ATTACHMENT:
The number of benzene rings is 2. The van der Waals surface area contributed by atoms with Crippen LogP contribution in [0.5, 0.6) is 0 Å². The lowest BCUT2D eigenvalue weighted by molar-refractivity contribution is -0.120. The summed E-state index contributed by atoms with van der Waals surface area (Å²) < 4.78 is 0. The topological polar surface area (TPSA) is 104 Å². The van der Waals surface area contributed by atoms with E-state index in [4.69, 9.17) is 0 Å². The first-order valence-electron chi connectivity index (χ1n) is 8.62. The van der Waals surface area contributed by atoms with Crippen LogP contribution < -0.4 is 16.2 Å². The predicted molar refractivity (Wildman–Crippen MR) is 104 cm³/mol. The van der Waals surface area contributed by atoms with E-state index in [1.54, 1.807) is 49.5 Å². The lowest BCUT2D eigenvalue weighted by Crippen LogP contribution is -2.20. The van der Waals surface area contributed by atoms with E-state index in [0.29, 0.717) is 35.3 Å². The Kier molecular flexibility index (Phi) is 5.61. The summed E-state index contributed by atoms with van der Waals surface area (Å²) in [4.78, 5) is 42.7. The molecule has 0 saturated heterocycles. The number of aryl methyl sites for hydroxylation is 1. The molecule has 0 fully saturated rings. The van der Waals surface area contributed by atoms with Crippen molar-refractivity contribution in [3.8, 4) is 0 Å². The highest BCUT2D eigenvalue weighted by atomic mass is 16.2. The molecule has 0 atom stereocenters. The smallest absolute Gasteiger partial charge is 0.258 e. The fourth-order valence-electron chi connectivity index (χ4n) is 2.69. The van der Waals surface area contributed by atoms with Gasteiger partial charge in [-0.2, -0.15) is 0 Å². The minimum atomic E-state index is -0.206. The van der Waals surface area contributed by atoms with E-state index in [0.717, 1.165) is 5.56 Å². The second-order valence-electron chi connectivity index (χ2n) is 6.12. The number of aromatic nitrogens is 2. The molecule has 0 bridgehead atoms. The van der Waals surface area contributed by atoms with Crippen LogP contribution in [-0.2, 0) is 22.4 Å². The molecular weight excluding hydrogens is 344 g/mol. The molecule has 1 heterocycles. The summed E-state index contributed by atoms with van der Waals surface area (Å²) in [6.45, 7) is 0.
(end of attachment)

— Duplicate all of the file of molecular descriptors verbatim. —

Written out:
The number of benzene rings is 2. The van der Waals surface area contributed by atoms with Crippen LogP contribution in [0.5, 0.6) is 0 Å². The lowest BCUT2D eigenvalue weighted by molar-refractivity contribution is -0.120. The summed E-state index contributed by atoms with van der Waals surface area (Å²) < 4.78 is 0. The topological polar surface area (TPSA) is 104 Å². The van der Waals surface area contributed by atoms with E-state index in [4.69, 9.17) is 0 Å². The first-order valence-electron chi connectivity index (χ1n) is 8.62. The van der Waals surface area contributed by atoms with Crippen LogP contribution < -0.4 is 16.2 Å². The predicted molar refractivity (Wildman–Crippen MR) is 104 cm³/mol. The van der Waals surface area contributed by atoms with E-state index in [1.54, 1.807) is 49.5 Å². The lowest BCUT2D eigenvalue weighted by Crippen LogP contribution is -2.20. The van der Waals surface area contributed by atoms with E-state index in [0.29, 0.717) is 35.3 Å². The Kier molecular flexibility index (Phi) is 5.61. The summed E-state index contributed by atoms with van der Waals surface area (Å²) in [4.78, 5) is 42.7. The molecule has 0 saturated heterocycles. The number of aryl methyl sites for hydroxylation is 1. The molecule has 0 fully saturated rings. The van der Waals surface area contributed by atoms with Crippen molar-refractivity contribution in [3.8, 4) is 0 Å². The highest BCUT2D eigenvalue weighted by atomic mass is 16.2. The molecule has 0 atom stereocenters. The smallest absolute Gasteiger partial charge is 0.258 e. The fourth-order valence-electron chi connectivity index (χ4n) is 2.69. The van der Waals surface area contributed by atoms with Gasteiger partial charge in [-0.2, -0.15) is 0 Å². The minimum atomic E-state index is -0.206. The van der Waals surface area contributed by atoms with E-state index in [0.717, 1.165) is 5.56 Å². The second-order valence-electron chi connectivity index (χ2n) is 6.12. The number of aromatic nitrogens is 2. The molecule has 0 bridgehead atoms. The van der Waals surface area contributed by atoms with Crippen LogP contribution in [-0.2, 0) is 22.4 Å². The molecular weight excluding hydrogens is 344 g/mol. The molecule has 1 heterocycles. The summed E-state index contributed by atoms with van der Waals surface area (Å²) in [6.45, 7) is 0.